These are some large format pics taken by a friend of mine named Brian (r-brian) over on and are used with his permission. He says, "This is one of my favorite places to photograph. It's a little stone cabin, built in the 1930's by the CCC, right on the edge of the crest of the Sandia Mountains. Off the back side of the cabin is a vertical drop of 500 feet or so, then a steep incline for another 5000 feet till you hit Albuquerque. These photos were taken on last Columbus Day early in the morning. The cloud was on top of the mountain and it was windy, like always, and snowing. Taken with a 4x5 Tachihara, 65mm f8 Ilex Acugon on Tri-x developed in HC-100 Dil B. Just quick scans on a Epson 2450 with some curves adjustments. Bought the scanner just for situations like this, proofing 4x5 negs."

Thank you Brian for letting me post these here.

These first three photos were taken with a 4 x5 Tachihara wooden field camera.

This last pics was taken using a 4x5 Busch Pressman metal field camera.

Tuesday, February 07, 2006

Update--Viking Progress

I just wanted to update the Viking, named Hagar, around the world progress. We have compiled a list of participants over at and have sent the camera off to Mike K up in the north country (Canada) who has volunteered to look the camera over before it starts on its world tour. If any would like to join, please go to Nelsonfoto and get on the list. If you have linked from here, please let them know that you heard about them from here. Thank you. There is a list of rules to go with the camera, such as you must send chocolate to me and have fun with the beast. Each person will have the camera for seven days and then send it on with a photo of themselves with the camera and possibly a postcard of the area they are from. This will then be compiled here and at and I will blog the progress of the camera plus scans of all the postcards sent and comments on the notes entered into the accompanying book. Sounds like fun but it is a bit of work getting started.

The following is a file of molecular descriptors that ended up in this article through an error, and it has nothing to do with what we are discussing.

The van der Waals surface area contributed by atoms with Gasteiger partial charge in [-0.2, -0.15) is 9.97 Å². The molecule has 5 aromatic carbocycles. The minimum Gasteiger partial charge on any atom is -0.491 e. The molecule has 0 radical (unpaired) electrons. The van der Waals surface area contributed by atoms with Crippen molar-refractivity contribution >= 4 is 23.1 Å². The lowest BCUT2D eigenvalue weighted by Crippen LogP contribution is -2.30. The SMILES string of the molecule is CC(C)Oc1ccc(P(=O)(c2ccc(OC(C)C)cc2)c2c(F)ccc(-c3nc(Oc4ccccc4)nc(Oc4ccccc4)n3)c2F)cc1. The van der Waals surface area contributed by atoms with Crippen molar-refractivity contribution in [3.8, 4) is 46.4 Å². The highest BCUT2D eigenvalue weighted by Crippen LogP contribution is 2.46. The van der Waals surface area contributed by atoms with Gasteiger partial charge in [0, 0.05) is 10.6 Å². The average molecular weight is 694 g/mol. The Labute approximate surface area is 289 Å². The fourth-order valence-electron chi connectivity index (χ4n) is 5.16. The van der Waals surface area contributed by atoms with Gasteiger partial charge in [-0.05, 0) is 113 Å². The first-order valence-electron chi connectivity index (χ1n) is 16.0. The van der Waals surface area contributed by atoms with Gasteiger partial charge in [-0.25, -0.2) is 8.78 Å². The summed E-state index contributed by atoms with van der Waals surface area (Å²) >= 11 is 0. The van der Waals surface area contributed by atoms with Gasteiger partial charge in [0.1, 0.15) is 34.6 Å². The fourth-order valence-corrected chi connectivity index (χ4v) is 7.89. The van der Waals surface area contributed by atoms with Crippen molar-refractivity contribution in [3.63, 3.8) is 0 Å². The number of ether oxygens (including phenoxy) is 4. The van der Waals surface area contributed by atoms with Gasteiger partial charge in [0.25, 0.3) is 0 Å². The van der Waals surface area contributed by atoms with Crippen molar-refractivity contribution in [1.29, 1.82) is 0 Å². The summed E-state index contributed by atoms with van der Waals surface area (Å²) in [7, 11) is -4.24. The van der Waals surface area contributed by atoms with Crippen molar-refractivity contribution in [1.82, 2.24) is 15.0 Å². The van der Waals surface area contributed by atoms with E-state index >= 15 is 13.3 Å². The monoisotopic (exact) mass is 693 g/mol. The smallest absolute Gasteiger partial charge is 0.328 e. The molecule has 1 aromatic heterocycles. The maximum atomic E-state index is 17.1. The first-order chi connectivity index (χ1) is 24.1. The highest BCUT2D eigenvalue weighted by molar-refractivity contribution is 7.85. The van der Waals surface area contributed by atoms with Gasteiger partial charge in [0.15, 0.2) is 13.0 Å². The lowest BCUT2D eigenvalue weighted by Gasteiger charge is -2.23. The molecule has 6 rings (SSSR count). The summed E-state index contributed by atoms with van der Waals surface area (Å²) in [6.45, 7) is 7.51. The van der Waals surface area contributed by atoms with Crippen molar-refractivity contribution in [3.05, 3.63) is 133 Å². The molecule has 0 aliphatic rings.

I will post some tonight or tomorrow. I shot and developed two rolls of film but still need to scan them in. I have been over the-top busy lately but recently picked up an old 4x5 press camera and a couple of other cameras that I am looking forward to using.

Thanks all and keep checking back.

Saturday, February 04, 2006


I was driving home from work with my new Pentax Spotmatic and a 55mm on the front. I saw this herd of elk and stopped, ran along a railroad track until I got in line with the elk, snuck up the ten foot embankment and got these pics.

Elk waiting against a fence line.

Elk can read--sign says, "Closed to Entry Except by Permit."

Wait, here comes the rest. I thought, to myself, I have a 135mm and a 2x coupler that I wish I had. I bet that you can hardly see the elk in th pic. There are three big bulls in that herd. I go home, load up the camera with new lense and go out to shoot pics. I got some nice pics of horses, cows, deer jumping a fence, some shots of family, and even a shot of crows bothering a bald eagle after he killed something and was eating it in a field. I got home and started rewinding and thought that there wasn't much tension on the roll film. Oh yeah, I had that stupid camera in my car for three days, going out of my way to take nice pics, and there wasn't any film in the dang camera. I know now I need to slow down. I might have too many projects going.